Sister Joan Chatfield, a Maryknoll nun who brought together people of all faiths and advocated for those on the margins of society, has died at age 86.
“She knew how to connect people, and she knew how to connect with people — those are two different things,” said sociologist Joy Lacanienta, a close friend who became like a daughter to her.
Chatfield died at 2:14 p.m. Friday at Straub Medical Center, after falling and hitting her head the day before at the Manoa home she shared with other nuns, according to Sister Bitrina Kirway, the Maryknoll Sisters’ regional coordinator for the Central Pacific.
“We’re still very much in shock,” Kirway said Monday. “She really was very selfless. Of the gifts that she was given, her upbringing, all she learned through the years, she not only put back, but put back a hundredfold.”
Known for her compassion and altruism, Chatfield was named a “Living Treasure of Hawaii.” She was executive director of the Institute for Religion and Social Change, helped lead The Interfaith Alliance and chaired the All Believers Network.
“What she always brought to the table was heartfelt sincerity,” said Merritt Sakata, co-facilitator of the network. “She was a treasure.”
Her goal was to bridge differences and promote a universal love for humankind.
“Just like we’re perfectly tolerant of people having different food likes, why aren’t we tolerant of people having different religious likes?” she asked at a recent gathering of the network. “We should be!”
Chatfield was unafraid to speak out for what she felt was right, working with victims of domestic violence and people with disabilities, and offering her support to Dignity/Honolulu, the organization of Catholics promoting equality regardless of gender identity or sexual orientation.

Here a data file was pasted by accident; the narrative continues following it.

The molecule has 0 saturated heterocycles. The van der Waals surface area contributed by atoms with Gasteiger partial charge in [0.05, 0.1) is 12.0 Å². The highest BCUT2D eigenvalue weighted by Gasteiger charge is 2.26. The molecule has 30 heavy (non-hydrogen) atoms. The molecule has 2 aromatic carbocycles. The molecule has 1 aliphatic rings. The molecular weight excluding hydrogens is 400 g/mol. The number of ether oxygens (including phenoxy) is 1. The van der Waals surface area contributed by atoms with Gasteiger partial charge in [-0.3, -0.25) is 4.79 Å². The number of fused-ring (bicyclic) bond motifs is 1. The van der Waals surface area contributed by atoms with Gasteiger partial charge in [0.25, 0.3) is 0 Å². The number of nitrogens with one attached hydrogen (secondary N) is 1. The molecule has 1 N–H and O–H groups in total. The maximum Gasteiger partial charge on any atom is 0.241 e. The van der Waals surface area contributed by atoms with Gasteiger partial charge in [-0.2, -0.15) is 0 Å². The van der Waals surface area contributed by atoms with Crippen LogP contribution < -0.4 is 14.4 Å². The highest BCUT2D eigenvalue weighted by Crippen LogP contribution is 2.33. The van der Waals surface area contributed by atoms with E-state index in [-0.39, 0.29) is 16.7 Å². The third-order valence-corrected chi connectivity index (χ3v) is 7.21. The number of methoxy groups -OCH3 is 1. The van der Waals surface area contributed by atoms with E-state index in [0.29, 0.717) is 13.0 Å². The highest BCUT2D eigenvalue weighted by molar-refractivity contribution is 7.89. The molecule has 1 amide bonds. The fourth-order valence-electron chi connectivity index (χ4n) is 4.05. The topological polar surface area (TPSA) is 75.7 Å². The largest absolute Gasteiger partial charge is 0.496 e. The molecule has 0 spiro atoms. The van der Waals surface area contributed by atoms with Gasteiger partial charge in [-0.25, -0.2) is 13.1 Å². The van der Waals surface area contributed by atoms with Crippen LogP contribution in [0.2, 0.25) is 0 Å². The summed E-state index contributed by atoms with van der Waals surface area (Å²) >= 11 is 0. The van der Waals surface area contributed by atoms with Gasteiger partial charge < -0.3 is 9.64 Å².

“It’s not about popularity for her; it’s about what is just,” Kirway said. “She lived her vows … with Maryknoll Sisters. That’s what we are about: to speak for those who for some reason cannot speak for themselves.”
Born on Oct. 7, 1932, in Elizabeth, N.J., Chatfield joined the Maryknoll Sisters in 1950, right out of high school. She earned a bachelor’s in biology and chemistry from Manhattanville College and was assigned to Hawaii in 1956.
She taught in local Catholic schools for 36 years and served as dean of humanities and fine arts at Chaminade University. She shared her leadership skills with a range of organizations, including the Honolulu Commission on the Status for Women, Prevent Child Abuse Hawaii, Coalition for a Drug-Free Hawaii and the Hawaii Committee for the Humanities.
“She believed that everyone has a place in society,” Lacanienta said. “She is a firm, clear advocate for people with disabilities, underrepresented communities. … She’s a strong feminist if I’ve ever seen one, and she’s the smartest person I’ve ever known, bar none.”
The name Sr. Joan Chatfield is known all over the world for her unique wisdom and philosophy.
There is no greater human action than that of giving. Joan Chatfield has made it her life's work.
Having been a pillar of her community, Sr. Chatfield is respected and revered far and wide.